Kevin Sullivan: David is a great writer.  His writing is very visual and that's why he is so successful with cold opens and promos.  I bought the book, but have never read it. 

Alan J. Wojcik: While I was in Nashville for the 2005 NWA National convention I spent an afternoon with you two jokers as you did prep work for an Impact taping. Could each of you describe a typical day when you are not at TV taping or a PPV event?

David Sahadi: The weeks of a TV taping are pretty intense. Kevin leaves Orlando Monday night with the tapes of the first show while Andrew Thomas and I head back Tuesday morning. Upon landing it’s right to the edit room. We cut packages, time the show and add graphics and transitions. The first show is sent to Spike Wednesday night. Then on Thursday we begin editing the second show. During the other two weeks, well, if there is an upcoming PPV I usually head to Nashville for a couple of days to prepare and cut the cold open. If there is no PPV then I go hiking!

Kevin Sullivan: You actually witnessed the true growing pains of TNA TV production.  Promos, packages, marketing presentations, comp reels, show edits, graphic design, DVD packages...there isn't a day or an hour when there's not something being produced by our team.  Simon Edwards recently joined us from WWE.  His work is outstanding.  Jeremy Borash has been with TNA from the beginning and single handedly used to tackle TNA production on his own...I can't even imagine. Andrew Thomas is the glue.  He works his ass off, day in and day out and never says a word.  Moody Jack can slice and dice like no other.  His packages make you stand up.  Karl White just started in wrestling and has a bright future with TNA.  Last but not least, Jim Morris, our show editor.  He is the reason Impact makes it to air on Thursdays. We all jump hurdles, sacrifice our social lives, and put TNA number one on our list of things to do.  We don't have a TV studio, associate producers, or people to run out and get us lunch.  TNA TV consists of 8 people.  That's everything; Promos, International, Domestic, Marketing, Graphics, and DVD.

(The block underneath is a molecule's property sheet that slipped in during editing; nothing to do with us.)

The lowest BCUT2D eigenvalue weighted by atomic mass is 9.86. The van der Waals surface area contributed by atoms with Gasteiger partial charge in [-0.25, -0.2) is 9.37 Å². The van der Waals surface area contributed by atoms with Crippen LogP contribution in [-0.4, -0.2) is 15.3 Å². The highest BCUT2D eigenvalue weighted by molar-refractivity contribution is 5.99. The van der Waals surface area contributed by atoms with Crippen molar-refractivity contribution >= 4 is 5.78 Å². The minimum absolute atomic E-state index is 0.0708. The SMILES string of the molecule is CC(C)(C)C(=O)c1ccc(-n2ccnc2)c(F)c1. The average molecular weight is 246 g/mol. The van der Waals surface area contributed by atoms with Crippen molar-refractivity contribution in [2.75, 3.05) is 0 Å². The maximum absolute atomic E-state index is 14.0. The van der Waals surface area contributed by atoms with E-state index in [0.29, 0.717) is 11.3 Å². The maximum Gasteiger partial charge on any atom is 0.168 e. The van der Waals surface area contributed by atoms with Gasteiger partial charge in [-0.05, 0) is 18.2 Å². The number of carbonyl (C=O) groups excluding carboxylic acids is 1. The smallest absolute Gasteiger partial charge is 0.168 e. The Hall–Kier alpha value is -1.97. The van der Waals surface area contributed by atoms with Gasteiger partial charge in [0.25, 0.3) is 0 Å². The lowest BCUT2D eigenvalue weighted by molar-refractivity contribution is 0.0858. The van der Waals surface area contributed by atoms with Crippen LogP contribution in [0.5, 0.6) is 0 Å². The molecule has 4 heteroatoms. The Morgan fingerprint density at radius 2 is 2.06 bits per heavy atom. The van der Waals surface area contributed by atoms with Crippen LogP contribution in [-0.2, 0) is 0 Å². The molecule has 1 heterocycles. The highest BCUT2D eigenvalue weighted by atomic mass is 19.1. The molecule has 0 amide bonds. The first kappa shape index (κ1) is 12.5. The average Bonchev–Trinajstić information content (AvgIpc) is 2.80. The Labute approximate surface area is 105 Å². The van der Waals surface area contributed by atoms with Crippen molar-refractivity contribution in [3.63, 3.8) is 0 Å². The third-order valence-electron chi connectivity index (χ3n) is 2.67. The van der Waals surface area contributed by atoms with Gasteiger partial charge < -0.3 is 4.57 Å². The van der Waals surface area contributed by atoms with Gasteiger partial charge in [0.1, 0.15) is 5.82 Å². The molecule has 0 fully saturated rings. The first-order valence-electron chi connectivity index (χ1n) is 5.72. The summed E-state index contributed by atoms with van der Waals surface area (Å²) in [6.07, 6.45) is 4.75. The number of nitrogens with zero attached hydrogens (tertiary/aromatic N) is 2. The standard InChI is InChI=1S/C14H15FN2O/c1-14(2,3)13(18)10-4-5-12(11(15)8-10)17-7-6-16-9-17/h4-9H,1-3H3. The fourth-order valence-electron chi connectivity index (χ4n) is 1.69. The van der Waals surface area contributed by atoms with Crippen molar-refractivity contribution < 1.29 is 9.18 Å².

Alan J. Wojcik: Several new people have joined the TNA Wrestling roster since we last talked and Kevin can add some thoughts to all of these questions. Let’s talk about each of them beginning with the former Dudley trio now called Team 3D. How have they changed since you last saw them in the WWE?

David Sahadi: Team 3D seem more intense and passionate than they were before. They believe in themselves and they believe in the product and they feel they can help take TNA to another level.

Kevin Sullivan: Hungry.  Passionate.  They have left a mark in this business, now they want to leave their legacy in TNA!

Alan J. Wojcik: Summer of 2005 saw the arrival of the “Samoan Submission Machine” Samoa Joe and his still going undefeated streak. How do you feel he has adjusted from working for a mostly DVD based Ring of Honor audience to working on international PPV?

David Sahadi: Joe is one of those guys who have the “it” factor. It is an intangible that eludes description. His presence, his instincts, his athleticism are just amazing. I truly believe he is the next big break-out star in the industry. People will be talking about Samoa Joe for a long, long time.

Kevin Sullivan: Joe has "it."  There's no bullshit with Joe.  What you see is what you get.  When it's all said and done Samoa Joe, Stone Cold, The Rock....they will all be on the same list.

Alan J. Wojcik: Another person who came over from the WWE was the “War Machine” Rhino. What were your feelings when he arrived after his personal family issues made national news and a few weeks ago were used in a storyline with Christian Cage?

David Sahadi: I really didn’t work with Rhino at WWE. It was actually at a Fozzy concert in Chattanooga two years ago that I was formally introduced to Rhino and I must confess I was very intimidated. His look, his demeanor, his presence…he just had this air about him. But once he came to TNA I quickly realized what a genuine and nice guy he is. He is intense, dedicated, and most importantly, cares. I have no problem with his personal life being used in a storyline. It’s real, it means a lot to him and if he didn’t want to go there he wouldn’t. Nobody forced him to. I actually like when storylines are based in reality. I think it enhances the believability and credibility of the product.

Kevin Sullivan: Everybody has family issues.  The McMahon’s use family issues in storylines all the time.  What's the difference? Everything that Rhino says comes from the heart.  He is passionate about this business and his family.

Alan J. Wojcik: Speaking of Cage he debuted at Genesis 2005 to a thunderous ovation. What do you think has gone right for him in TNA that went wrong in the other promotion?